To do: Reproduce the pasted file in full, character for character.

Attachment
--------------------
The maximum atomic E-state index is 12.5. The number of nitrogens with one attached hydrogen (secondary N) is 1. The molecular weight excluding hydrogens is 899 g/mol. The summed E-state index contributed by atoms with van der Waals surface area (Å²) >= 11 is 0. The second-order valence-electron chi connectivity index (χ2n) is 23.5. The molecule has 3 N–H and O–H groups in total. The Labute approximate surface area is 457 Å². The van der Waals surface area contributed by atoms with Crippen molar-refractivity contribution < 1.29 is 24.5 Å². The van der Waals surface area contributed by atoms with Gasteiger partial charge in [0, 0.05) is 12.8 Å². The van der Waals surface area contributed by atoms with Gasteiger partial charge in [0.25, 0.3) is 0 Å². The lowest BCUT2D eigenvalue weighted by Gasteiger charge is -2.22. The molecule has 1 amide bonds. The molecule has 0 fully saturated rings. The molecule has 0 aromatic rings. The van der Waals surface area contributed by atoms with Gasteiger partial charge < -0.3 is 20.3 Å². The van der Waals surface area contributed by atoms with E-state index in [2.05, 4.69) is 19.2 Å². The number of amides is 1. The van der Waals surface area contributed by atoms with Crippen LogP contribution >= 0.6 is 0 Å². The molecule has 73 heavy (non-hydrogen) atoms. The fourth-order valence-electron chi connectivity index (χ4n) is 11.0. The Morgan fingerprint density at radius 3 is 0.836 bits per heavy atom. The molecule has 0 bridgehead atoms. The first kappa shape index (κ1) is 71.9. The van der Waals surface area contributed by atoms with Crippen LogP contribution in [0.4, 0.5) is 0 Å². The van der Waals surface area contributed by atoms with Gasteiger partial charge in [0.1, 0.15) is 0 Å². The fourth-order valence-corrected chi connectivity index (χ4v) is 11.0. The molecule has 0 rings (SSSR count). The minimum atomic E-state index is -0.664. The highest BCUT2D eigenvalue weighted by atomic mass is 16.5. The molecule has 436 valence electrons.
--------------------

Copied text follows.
The maximum atomic E-state index is 12.5. The number of nitrogens with one attached hydrogen (secondary N) is 1. The molecular weight excluding hydrogens is 899 g/mol. The summed E-state index contributed by atoms with van der Waals surface area (Å²) >= 11 is 0. The second-order valence-electron chi connectivity index (χ2n) is 23.5. The molecule has 3 N–H and O–H groups in total. The Labute approximate surface area is 457 Å². The van der Waals surface area contributed by atoms with Crippen molar-refractivity contribution < 1.29 is 24.5 Å². The van der Waals surface area contributed by atoms with Gasteiger partial charge in [0, 0.05) is 12.8 Å². The van der Waals surface area contributed by atoms with Gasteiger partial charge in [0.25, 0.3) is 0 Å². The lowest BCUT2D eigenvalue weighted by Gasteiger charge is -2.22. The molecule has 1 amide bonds. The molecule has 0 fully saturated rings. The molecule has 0 aromatic rings. The van der Waals surface area contributed by atoms with Gasteiger partial charge < -0.3 is 20.3 Å². The van der Waals surface area contributed by atoms with E-state index in [2.05, 4.69) is 19.2 Å². The number of amides is 1. The van der Waals surface area contributed by atoms with Crippen LogP contribution >= 0.6 is 0 Å². The molecule has 73 heavy (non-hydrogen) atoms. The fourth-order valence-electron chi connectivity index (χ4n) is 11.0. The Morgan fingerprint density at radius 3 is 0.836 bits per heavy atom. The molecule has 0 bridgehead atoms. The first kappa shape index (κ1) is 71.9. The van der Waals surface area contributed by atoms with Crippen LogP contribution in [0.4, 0.5) is 0 Å². The van der Waals surface area contributed by atoms with Gasteiger partial charge in [0.1, 0.15) is 0 Å². The fourth-order valence-corrected chi connectivity index (χ4v) is 11.0. The molecule has 0 rings (SSSR count). The minimum atomic E-state index is -0.664. The highest BCUT2D eigenvalue weighted by atomic mass is 16.5. The molecule has 436 valence electrons.